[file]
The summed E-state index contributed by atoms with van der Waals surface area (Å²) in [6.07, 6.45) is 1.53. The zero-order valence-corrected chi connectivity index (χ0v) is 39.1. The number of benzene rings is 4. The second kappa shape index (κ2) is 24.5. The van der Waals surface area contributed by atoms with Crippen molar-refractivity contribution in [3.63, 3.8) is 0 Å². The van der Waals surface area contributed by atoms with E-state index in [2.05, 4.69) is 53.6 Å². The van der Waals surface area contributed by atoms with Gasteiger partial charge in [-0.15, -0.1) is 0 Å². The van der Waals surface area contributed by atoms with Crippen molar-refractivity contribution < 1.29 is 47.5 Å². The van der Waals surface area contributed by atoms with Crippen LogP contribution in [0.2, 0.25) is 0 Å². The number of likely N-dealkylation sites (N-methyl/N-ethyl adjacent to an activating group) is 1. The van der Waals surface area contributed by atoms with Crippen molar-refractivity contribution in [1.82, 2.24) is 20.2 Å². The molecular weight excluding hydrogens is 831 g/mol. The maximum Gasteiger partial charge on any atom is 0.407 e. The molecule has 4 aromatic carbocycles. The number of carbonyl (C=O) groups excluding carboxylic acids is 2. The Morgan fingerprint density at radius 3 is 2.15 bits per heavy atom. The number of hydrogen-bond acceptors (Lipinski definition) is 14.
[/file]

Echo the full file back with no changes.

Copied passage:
The summed E-state index contributed by atoms with van der Waals surface area (Å²) in [6.07, 6.45) is 1.53. The zero-order valence-corrected chi connectivity index (χ0v) is 39.1. The number of benzene rings is 4. The second kappa shape index (κ2) is 24.5. The van der Waals surface area contributed by atoms with Crippen molar-refractivity contribution in [3.63, 3.8) is 0 Å². The van der Waals surface area contributed by atoms with E-state index in [2.05, 4.69) is 53.6 Å². The van der Waals surface area contributed by atoms with Gasteiger partial charge in [-0.15, -0.1) is 0 Å². The van der Waals surface area contributed by atoms with Crippen molar-refractivity contribution < 1.29 is 47.5 Å². The van der Waals surface area contributed by atoms with Crippen LogP contribution in [0.2, 0.25) is 0 Å². The number of likely N-dealkylation sites (N-methyl/N-ethyl adjacent to an activating group) is 1. The van der Waals surface area contributed by atoms with Crippen molar-refractivity contribution in [1.82, 2.24) is 20.2 Å². The molecular weight excluding hydrogens is 831 g/mol. The maximum Gasteiger partial charge on any atom is 0.407 e. The molecule has 4 aromatic carbocycles. The number of carbonyl (C=O) groups excluding carboxylic acids is 2. The Morgan fingerprint density at radius 3 is 2.15 bits per heavy atom. The number of hydrogen-bond acceptors (Lipinski definition) is 14.